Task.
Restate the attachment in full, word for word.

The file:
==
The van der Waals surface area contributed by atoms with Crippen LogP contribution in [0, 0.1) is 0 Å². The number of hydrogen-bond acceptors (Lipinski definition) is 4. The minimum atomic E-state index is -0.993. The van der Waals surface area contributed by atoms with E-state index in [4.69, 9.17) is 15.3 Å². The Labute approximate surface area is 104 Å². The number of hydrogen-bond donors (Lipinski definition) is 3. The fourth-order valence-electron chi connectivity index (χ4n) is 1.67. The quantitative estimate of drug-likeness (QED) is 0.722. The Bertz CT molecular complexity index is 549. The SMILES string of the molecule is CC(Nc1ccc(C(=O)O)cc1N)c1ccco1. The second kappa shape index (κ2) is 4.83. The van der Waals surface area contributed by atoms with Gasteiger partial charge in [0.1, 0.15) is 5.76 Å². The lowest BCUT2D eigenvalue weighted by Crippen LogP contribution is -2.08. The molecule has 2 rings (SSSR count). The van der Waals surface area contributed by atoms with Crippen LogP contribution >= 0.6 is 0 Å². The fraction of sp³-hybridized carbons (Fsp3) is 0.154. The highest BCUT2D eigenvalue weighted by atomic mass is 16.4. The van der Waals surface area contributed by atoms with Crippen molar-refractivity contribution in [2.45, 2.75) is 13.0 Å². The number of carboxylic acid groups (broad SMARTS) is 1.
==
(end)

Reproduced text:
The van der Waals surface area contributed by atoms with Crippen LogP contribution in [0, 0.1) is 0 Å². The number of hydrogen-bond acceptors (Lipinski definition) is 4. The minimum atomic E-state index is -0.993. The van der Waals surface area contributed by atoms with E-state index in [4.69, 9.17) is 15.3 Å². The Labute approximate surface area is 104 Å². The number of hydrogen-bond donors (Lipinski definition) is 3. The fourth-order valence-electron chi connectivity index (χ4n) is 1.67. The quantitative estimate of drug-likeness (QED) is 0.722. The Bertz CT molecular complexity index is 549. The SMILES string of the molecule is CC(Nc1ccc(C(=O)O)cc1N)c1ccco1. The second kappa shape index (κ2) is 4.83. The van der Waals surface area contributed by atoms with Gasteiger partial charge in [0.1, 0.15) is 5.76 Å². The lowest BCUT2D eigenvalue weighted by Crippen LogP contribution is -2.08. The molecule has 2 rings (SSSR count). The van der Waals surface area contributed by atoms with Crippen LogP contribution >= 0.6 is 0 Å². The fraction of sp³-hybridized carbons (Fsp3) is 0.154. The highest BCUT2D eigenvalue weighted by atomic mass is 16.4. The van der Waals surface area contributed by atoms with Crippen molar-refractivity contribution in [2.45, 2.75) is 13.0 Å². The number of carboxylic acid groups (broad SMARTS) is 1.